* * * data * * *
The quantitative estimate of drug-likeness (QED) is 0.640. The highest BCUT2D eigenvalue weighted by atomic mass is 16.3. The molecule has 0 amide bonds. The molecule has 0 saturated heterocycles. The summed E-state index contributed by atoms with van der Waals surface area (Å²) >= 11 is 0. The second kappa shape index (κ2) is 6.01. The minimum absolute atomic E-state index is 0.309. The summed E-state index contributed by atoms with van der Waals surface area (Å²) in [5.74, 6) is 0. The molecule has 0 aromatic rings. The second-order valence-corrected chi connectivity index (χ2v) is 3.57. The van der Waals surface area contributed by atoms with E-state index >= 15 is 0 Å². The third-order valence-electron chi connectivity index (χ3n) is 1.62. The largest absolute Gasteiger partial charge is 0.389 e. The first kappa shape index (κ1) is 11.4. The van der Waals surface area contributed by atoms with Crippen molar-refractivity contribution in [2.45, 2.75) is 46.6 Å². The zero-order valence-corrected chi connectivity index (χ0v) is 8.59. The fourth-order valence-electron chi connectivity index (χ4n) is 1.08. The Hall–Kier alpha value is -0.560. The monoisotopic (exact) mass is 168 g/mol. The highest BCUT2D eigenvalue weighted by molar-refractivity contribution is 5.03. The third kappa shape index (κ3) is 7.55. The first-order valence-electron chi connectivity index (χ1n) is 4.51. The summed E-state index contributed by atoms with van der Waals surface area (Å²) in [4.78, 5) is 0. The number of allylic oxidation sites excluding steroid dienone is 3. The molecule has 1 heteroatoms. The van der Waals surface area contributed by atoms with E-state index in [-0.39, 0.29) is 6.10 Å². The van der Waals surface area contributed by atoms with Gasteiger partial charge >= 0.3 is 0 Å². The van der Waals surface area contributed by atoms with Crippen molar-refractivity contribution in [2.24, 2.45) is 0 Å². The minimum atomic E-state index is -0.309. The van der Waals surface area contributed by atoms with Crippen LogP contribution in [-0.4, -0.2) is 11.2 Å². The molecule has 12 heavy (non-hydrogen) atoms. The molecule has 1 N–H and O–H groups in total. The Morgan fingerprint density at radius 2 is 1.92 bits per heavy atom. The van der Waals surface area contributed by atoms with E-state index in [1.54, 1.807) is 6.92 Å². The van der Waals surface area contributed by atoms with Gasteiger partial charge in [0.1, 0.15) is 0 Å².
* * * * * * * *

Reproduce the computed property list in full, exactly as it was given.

The quantitative estimate of drug-likeness (QED) is 0.640. The highest BCUT2D eigenvalue weighted by atomic mass is 16.3. The molecule has 0 amide bonds. The molecule has 0 saturated heterocycles. The summed E-state index contributed by atoms with van der Waals surface area (Å²) >= 11 is 0. The second kappa shape index (κ2) is 6.01. The minimum absolute atomic E-state index is 0.309. The summed E-state index contributed by atoms with van der Waals surface area (Å²) in [5.74, 6) is 0. The molecule has 0 aromatic rings. The second-order valence-corrected chi connectivity index (χ2v) is 3.57. The van der Waals surface area contributed by atoms with E-state index >= 15 is 0 Å². The third-order valence-electron chi connectivity index (χ3n) is 1.62. The largest absolute Gasteiger partial charge is 0.389 e. The first kappa shape index (κ1) is 11.4. The van der Waals surface area contributed by atoms with Crippen molar-refractivity contribution in [2.45, 2.75) is 46.6 Å². The zero-order valence-corrected chi connectivity index (χ0v) is 8.59. The fourth-order valence-electron chi connectivity index (χ4n) is 1.08. The Hall–Kier alpha value is -0.560. The monoisotopic (exact) mass is 168 g/mol. The highest BCUT2D eigenvalue weighted by molar-refractivity contribution is 5.03. The third kappa shape index (κ3) is 7.55. The first-order valence-electron chi connectivity index (χ1n) is 4.51. The summed E-state index contributed by atoms with van der Waals surface area (Å²) in [4.78, 5) is 0. The number of allylic oxidation sites excluding steroid dienone is 3. The molecule has 1 heteroatoms. The van der Waals surface area contributed by atoms with E-state index in [-0.39, 0.29) is 6.10 Å². The van der Waals surface area contributed by atoms with Gasteiger partial charge >= 0.3 is 0 Å². The van der Waals surface area contributed by atoms with Crippen molar-refractivity contribution in [2.24, 2.45) is 0 Å². The minimum atomic E-state index is -0.309. The van der Waals surface area contributed by atoms with Crippen LogP contribution in [-0.4, -0.2) is 11.2 Å². The molecule has 12 heavy (non-hydrogen) atoms. The molecule has 1 N–H and O–H groups in total. The Morgan fingerprint density at radius 2 is 1.92 bits per heavy atom. The van der Waals surface area contributed by atoms with E-state index in [1.54, 1.807) is 6.92 Å². The van der Waals surface area contributed by atoms with Gasteiger partial charge in [0.1, 0.15) is 0 Å².